Divided government. A Biden presidency coupled with a Republican Senate and Democratic House would probably result in little legislation. Attempts to significantly increase taxes would likely be stopped by the Republicancontrolled Senate. Compromise legislation combining infrastructure spending with slightly higher taxes would be possible but unlikely. The biggest change versus the current environment would be a President Biden that pushes his agenda via regulation, as well as differences in how he addresses China’s unfair trade practices. We believe this outcome would be neutral-to-positive for markets and the economy, with some clear winners and losers by industry.

Status quo. If President Trump is re-elected and Congress remains divided, we believe he would like to continue the policies from his first term, including lower taxes. However, we would expect little compromise from the legislative side as a Democratically controlled House of Representatives would likely block any serious attempts to lower taxes. A compromise on infrastructure spending would be possible but unlikely. We could also see an attempt to lower drug prices. Trump would likely continue to focus on deregulation. We would also expect his administration to continue to put significant pressure on China, which has bipartisan support and could result in some general legislation around onshoring of manufacturing. We would expect this election outcome to be positive for economic growth and markets, though would add to longer-term risk by doing little to address the wealth and income gaps.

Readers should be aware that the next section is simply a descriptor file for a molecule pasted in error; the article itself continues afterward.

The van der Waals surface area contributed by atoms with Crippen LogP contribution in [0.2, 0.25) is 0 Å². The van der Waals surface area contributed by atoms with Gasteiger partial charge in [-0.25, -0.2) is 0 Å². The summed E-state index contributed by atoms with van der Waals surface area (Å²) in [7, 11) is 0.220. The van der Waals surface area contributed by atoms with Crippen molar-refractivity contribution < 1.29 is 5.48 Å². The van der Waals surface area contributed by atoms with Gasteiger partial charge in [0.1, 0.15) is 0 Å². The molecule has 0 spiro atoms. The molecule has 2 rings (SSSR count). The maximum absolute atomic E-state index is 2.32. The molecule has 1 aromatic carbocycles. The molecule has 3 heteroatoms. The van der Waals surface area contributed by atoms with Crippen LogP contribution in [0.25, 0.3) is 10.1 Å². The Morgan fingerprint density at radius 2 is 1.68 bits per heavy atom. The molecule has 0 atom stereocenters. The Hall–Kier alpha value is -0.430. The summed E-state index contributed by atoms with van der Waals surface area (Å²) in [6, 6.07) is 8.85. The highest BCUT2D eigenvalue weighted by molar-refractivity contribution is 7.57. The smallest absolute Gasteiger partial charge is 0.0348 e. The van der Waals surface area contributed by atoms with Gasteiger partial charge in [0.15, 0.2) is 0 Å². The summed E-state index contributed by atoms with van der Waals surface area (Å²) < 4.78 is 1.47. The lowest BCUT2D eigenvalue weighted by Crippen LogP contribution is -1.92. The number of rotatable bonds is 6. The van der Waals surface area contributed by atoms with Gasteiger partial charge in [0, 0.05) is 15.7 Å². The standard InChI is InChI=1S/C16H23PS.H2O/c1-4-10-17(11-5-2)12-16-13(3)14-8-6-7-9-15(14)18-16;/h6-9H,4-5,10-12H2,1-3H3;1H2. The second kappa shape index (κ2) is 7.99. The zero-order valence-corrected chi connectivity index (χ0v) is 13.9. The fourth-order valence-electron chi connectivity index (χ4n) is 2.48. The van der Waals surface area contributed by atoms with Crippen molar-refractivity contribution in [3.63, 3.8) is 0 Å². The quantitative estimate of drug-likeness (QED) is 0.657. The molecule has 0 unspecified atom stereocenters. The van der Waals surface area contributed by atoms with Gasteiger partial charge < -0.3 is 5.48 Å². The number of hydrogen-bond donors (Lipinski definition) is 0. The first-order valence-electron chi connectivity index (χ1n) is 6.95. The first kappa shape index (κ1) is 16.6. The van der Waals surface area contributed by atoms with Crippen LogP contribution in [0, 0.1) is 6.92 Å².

EXHIBIT 1: WHERE THE CANDIDATES STAND ON KEY ISSUES
ISSUETRUMP BIDEN

Corporate taxes

Keep 21% tax rate

Raise tax rate to 28% Minimum tax on corporate profits

Personal taxes

Reduces personal tax rate

Increase income taxes on top earners
Increase capital gains taxes

Infrastructure